(AP Photo/David Goldman)
Novak Djokovic ended the 2013 season just like he began it, on a winning note. The world number two successfully defended his title at the year-end championships in London, beating his arch-rival Rafael Nadal in the final. Once again, it was a year that saw the ‘Big Three’ dominate proceedings. And, as the season draws to a close, now’s a good time to take a look back at the year that was.
Action got underway in Melbourne in January with the season’s first Grand Slam. Nadal put off his much anticipated return to the tour with an untimely stomach virus ahead of the Australian Open. But it was business as usual for the rest of the guys. The men’s draw saw a surprise quarterfinalist in Frenchman Jeremy Chardy, who took out sixth seed Juan Martin del Potro in the third round, but was eventually beaten by the Scot, Andy Murray. The final was a repeat of last year’s semifinal and the result, the same. Djokovic completed a three-peat with his four-set win over Murray, becoming the only man in the Open Era to win three successive Australian titles. “Winning it three in a row, it’s incredible,” Djokovic said after his 6-7 (2), 7-6 (3), 6-3, 6-2 victory Sunday night. “It’s very thrilling. I’m full of joy right now. It’s going to give me a lot of confidence for the rest of the season, that’s for sure.”
Viña del Mar in February became the talking point for tennis fans as Nadal, after a seven-month layoff, returned to competitive play. While he lost to the unheralded Argentine, Horacio Zeballos in the final that week, it was a start of great things to come from the Spaniard. Nadal went on an impressive 19-match winning streak, with titles in Sao Paulo, Acapulco, Indian Wells, before his run was halted by Djokovic in the final of Monte Carlo, a tournament he’d won the last eight years.
Rafa dominated the European clay season, as he has done for almost a decade now, and the rest of the field could only watch as the King of Clay reigned supreme. Nadal’s biggest challenge came in the semifinals of the French Open when he was taken to a deciding fifth set by, then world number one Djokovic, but that didn’t stop the Spaniard from lifting the Coupe des Mousquetaires for a record eighth time.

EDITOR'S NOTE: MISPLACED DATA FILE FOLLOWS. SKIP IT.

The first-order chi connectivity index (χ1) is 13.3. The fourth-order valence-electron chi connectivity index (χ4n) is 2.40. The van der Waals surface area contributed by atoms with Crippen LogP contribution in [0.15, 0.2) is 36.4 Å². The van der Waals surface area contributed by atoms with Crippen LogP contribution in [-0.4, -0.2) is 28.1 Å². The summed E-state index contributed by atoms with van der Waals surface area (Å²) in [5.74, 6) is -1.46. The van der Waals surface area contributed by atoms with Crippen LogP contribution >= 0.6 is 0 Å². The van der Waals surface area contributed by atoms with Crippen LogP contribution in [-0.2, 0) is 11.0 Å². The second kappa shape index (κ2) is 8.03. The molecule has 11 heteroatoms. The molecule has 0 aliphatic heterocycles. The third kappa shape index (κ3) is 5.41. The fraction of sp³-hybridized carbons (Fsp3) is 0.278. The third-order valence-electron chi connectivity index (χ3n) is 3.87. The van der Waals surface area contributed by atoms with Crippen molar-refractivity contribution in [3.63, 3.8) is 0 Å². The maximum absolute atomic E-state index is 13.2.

From the red clay of Europe and on to the lush green grass of the All England Club, with the start of the Wimbledon Championships. Twelve months ago Britain’s favorite son Murray had won the hearts of the entire nation when he broke down in tears, following his loss to Roger Federer in the final. This year he got his bid for a maiden Wimbledon title off to the perfect start with a win at the warm-up event in Queens. Taking advantage of the shock upsets of Federer and Nadal in the first week of the Championships, where both were in Murray’s half of the draw, the second seed stormed into the final to face top seed Djokovic. A calm Murray knocked off Djokovic in straight sets to end Britain’s 77-year wait for a home-grown men’s champion. It was a fairytale finish to the tournament. “I understand how much everyone wanted to see a British winner at Wimbledon so I hope you enjoyed it,” Murray told the crowd at Centre Court, after his win. “I tried my best.”
It was a year that saw two veterans of the game enjoy considerable success. German Tommy Haas, 35, and Spain’s Tommy Robredo, 31, showed the rest of the field that they still packed a mighty punch. Haas, who’s had an injury-ridden career, took out world number one Djokovic in Miami and reached the quarters of Roland Garros, besides bagging titles in Vienna and Munich. As for the plucky Robredo, he famously took out Federer at Flushing Meadows and was a quarterfinalist at both the U.S and French Open.
While the two Tommy’s are still going strong, tennis fans bid farewell to two other seasoned competitors. American James Blake and the very talented Argentine, David Nalbandian, decided to hang up their rackets this year. Blake, who reached a career-high ranking of four, wants to spend more time with his family while a troublesome shoulder injury forced the 2002 Wimbledon finalist, Nalbandian, into retirement.
Speaking of retirements, Switzerland’s Roger Federer isn’t walking away anytime soon. After a dismal season by his lofty standards, which saw him win just the one title in Halle, Federer dismissed all talks of retirement. “It’s just something I enjoy doing,” Federer said, when asked about what keeps him coming back year after year. “The thing is that when you stop, you’re still so young that why stop so early? Why just walk away from it because, I have many other things to do in my life than play tennis, but because I can still choose, I pick to play. As long as I have this choice, I’ll keep on playing.”
And then there was the rise of the big-hitting Canadian, Milos Raonic. The 22 year old impressed with his two titles and a finals appearance at the Roger’s Cup in Montreal. He cemented his place in the top 10, the first Canadian to have done so, and just missed out qualification for the year-end championships in London.
But the year, in all fairness, belonged to Nadal. He reclaimed the number one ranking from Djokovic after his U.S Open win and ended the year at the top of the world. The Serb, however had the last laugh as he finished the season on a 22-match winning streak, beating his Spanish rival twice during that run. This sets up things very nicely for the coming year. Will Djokovic get back to world number one? There’s also the big question mark over Murray’s return from back surgery. All that and more, will be answered once the 2014 season kicks off in January.